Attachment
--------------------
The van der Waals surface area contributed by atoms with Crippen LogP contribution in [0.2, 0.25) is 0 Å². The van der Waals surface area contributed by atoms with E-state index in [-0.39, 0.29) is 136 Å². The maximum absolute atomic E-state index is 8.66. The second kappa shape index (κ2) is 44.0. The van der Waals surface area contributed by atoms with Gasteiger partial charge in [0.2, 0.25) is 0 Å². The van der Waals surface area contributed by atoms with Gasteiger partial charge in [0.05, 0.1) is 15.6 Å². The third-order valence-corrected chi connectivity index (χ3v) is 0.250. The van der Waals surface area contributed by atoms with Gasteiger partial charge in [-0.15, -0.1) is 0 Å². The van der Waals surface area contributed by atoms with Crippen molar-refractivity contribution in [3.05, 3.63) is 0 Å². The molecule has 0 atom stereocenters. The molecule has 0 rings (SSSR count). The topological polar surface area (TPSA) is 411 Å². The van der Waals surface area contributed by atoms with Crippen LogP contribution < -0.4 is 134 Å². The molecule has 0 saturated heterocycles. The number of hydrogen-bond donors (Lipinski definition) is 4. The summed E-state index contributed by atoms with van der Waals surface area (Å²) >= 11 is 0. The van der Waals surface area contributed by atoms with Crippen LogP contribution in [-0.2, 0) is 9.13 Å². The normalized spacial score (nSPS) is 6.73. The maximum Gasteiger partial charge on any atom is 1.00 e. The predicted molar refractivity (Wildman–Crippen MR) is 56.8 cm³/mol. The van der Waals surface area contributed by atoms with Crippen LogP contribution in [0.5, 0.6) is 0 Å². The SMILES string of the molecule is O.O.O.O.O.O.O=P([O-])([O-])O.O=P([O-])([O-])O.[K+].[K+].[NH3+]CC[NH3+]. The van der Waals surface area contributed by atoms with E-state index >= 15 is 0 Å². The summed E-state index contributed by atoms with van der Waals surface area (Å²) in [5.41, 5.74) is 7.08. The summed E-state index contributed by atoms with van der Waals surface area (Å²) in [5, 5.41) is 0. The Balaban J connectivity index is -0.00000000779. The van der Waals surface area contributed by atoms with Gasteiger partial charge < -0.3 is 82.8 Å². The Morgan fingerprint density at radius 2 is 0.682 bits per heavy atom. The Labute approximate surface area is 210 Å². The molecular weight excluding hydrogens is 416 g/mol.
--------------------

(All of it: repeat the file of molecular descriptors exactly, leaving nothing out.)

The van der Waals surface area contributed by atoms with Crippen LogP contribution in [0.2, 0.25) is 0 Å². The van der Waals surface area contributed by atoms with E-state index in [-0.39, 0.29) is 136 Å². The maximum absolute atomic E-state index is 8.66. The second kappa shape index (κ2) is 44.0. The van der Waals surface area contributed by atoms with Gasteiger partial charge in [0.2, 0.25) is 0 Å². The van der Waals surface area contributed by atoms with Gasteiger partial charge in [0.05, 0.1) is 15.6 Å². The third-order valence-corrected chi connectivity index (χ3v) is 0.250. The van der Waals surface area contributed by atoms with Gasteiger partial charge in [-0.15, -0.1) is 0 Å². The van der Waals surface area contributed by atoms with Crippen molar-refractivity contribution in [3.05, 3.63) is 0 Å². The molecule has 0 atom stereocenters. The molecule has 0 rings (SSSR count). The topological polar surface area (TPSA) is 411 Å². The van der Waals surface area contributed by atoms with Crippen LogP contribution < -0.4 is 134 Å². The molecule has 0 saturated heterocycles. The number of hydrogen-bond donors (Lipinski definition) is 4. The summed E-state index contributed by atoms with van der Waals surface area (Å²) >= 11 is 0. The van der Waals surface area contributed by atoms with Crippen LogP contribution in [-0.2, 0) is 9.13 Å². The normalized spacial score (nSPS) is 6.73. The maximum Gasteiger partial charge on any atom is 1.00 e. The predicted molar refractivity (Wildman–Crippen MR) is 56.8 cm³/mol. The van der Waals surface area contributed by atoms with Crippen LogP contribution in [0.5, 0.6) is 0 Å². The SMILES string of the molecule is O.O.O.O.O.O.O=P([O-])([O-])O.O=P([O-])([O-])O.[K+].[K+].[NH3+]CC[NH3+]. The van der Waals surface area contributed by atoms with E-state index >= 15 is 0 Å². The summed E-state index contributed by atoms with van der Waals surface area (Å²) in [5.41, 5.74) is 7.08. The summed E-state index contributed by atoms with van der Waals surface area (Å²) in [5, 5.41) is 0. The Balaban J connectivity index is -0.00000000779. The van der Waals surface area contributed by atoms with Gasteiger partial charge < -0.3 is 82.8 Å². The Morgan fingerprint density at radius 2 is 0.682 bits per heavy atom. The Labute approximate surface area is 210 Å². The molecular weight excluding hydrogens is 416 g/mol.